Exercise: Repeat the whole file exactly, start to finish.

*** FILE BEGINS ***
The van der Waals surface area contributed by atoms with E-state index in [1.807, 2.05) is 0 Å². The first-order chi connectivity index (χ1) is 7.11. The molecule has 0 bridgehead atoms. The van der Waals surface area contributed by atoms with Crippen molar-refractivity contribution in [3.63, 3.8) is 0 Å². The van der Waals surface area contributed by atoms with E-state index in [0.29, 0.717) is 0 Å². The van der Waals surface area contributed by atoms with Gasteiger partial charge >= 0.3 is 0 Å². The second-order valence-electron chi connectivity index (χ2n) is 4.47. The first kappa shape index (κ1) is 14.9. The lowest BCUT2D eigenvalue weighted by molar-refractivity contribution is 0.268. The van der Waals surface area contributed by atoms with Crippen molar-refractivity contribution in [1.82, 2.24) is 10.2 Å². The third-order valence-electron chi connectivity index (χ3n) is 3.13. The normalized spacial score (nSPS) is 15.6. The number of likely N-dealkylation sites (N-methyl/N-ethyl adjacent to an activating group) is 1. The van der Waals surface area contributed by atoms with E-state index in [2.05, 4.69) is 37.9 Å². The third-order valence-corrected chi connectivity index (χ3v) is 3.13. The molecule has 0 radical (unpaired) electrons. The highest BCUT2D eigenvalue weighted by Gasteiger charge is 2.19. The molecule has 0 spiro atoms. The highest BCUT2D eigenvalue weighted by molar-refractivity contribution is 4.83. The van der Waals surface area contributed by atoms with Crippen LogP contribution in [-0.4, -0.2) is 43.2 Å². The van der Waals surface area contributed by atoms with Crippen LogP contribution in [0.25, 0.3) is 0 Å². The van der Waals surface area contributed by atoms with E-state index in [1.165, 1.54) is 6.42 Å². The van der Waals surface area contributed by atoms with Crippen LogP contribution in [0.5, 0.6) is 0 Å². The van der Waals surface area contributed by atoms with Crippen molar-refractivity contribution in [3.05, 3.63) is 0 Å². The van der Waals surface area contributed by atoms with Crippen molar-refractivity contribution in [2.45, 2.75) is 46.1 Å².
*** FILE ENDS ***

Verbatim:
The van der Waals surface area contributed by atoms with E-state index in [1.807, 2.05) is 0 Å². The first-order chi connectivity index (χ1) is 7.11. The molecule has 0 bridgehead atoms. The van der Waals surface area contributed by atoms with Crippen molar-refractivity contribution in [3.63, 3.8) is 0 Å². The van der Waals surface area contributed by atoms with E-state index in [0.29, 0.717) is 0 Å². The van der Waals surface area contributed by atoms with Gasteiger partial charge >= 0.3 is 0 Å². The second-order valence-electron chi connectivity index (χ2n) is 4.47. The first kappa shape index (κ1) is 14.9. The lowest BCUT2D eigenvalue weighted by molar-refractivity contribution is 0.268. The van der Waals surface area contributed by atoms with Crippen molar-refractivity contribution in [1.82, 2.24) is 10.2 Å². The third-order valence-electron chi connectivity index (χ3n) is 3.13. The normalized spacial score (nSPS) is 15.6. The number of likely N-dealkylation sites (N-methyl/N-ethyl adjacent to an activating group) is 1. The van der Waals surface area contributed by atoms with E-state index in [2.05, 4.69) is 37.9 Å². The third-order valence-corrected chi connectivity index (χ3v) is 3.13. The molecule has 0 radical (unpaired) electrons. The highest BCUT2D eigenvalue weighted by Gasteiger charge is 2.19. The molecule has 0 spiro atoms. The highest BCUT2D eigenvalue weighted by molar-refractivity contribution is 4.83. The van der Waals surface area contributed by atoms with Crippen LogP contribution in [-0.4, -0.2) is 43.2 Å². The van der Waals surface area contributed by atoms with Crippen LogP contribution in [0.25, 0.3) is 0 Å². The van der Waals surface area contributed by atoms with E-state index in [1.165, 1.54) is 6.42 Å². The van der Waals surface area contributed by atoms with Crippen LogP contribution in [0.5, 0.6) is 0 Å². The van der Waals surface area contributed by atoms with Crippen molar-refractivity contribution in [3.05, 3.63) is 0 Å². The van der Waals surface area contributed by atoms with Crippen molar-refractivity contribution in [2.45, 2.75) is 46.1 Å².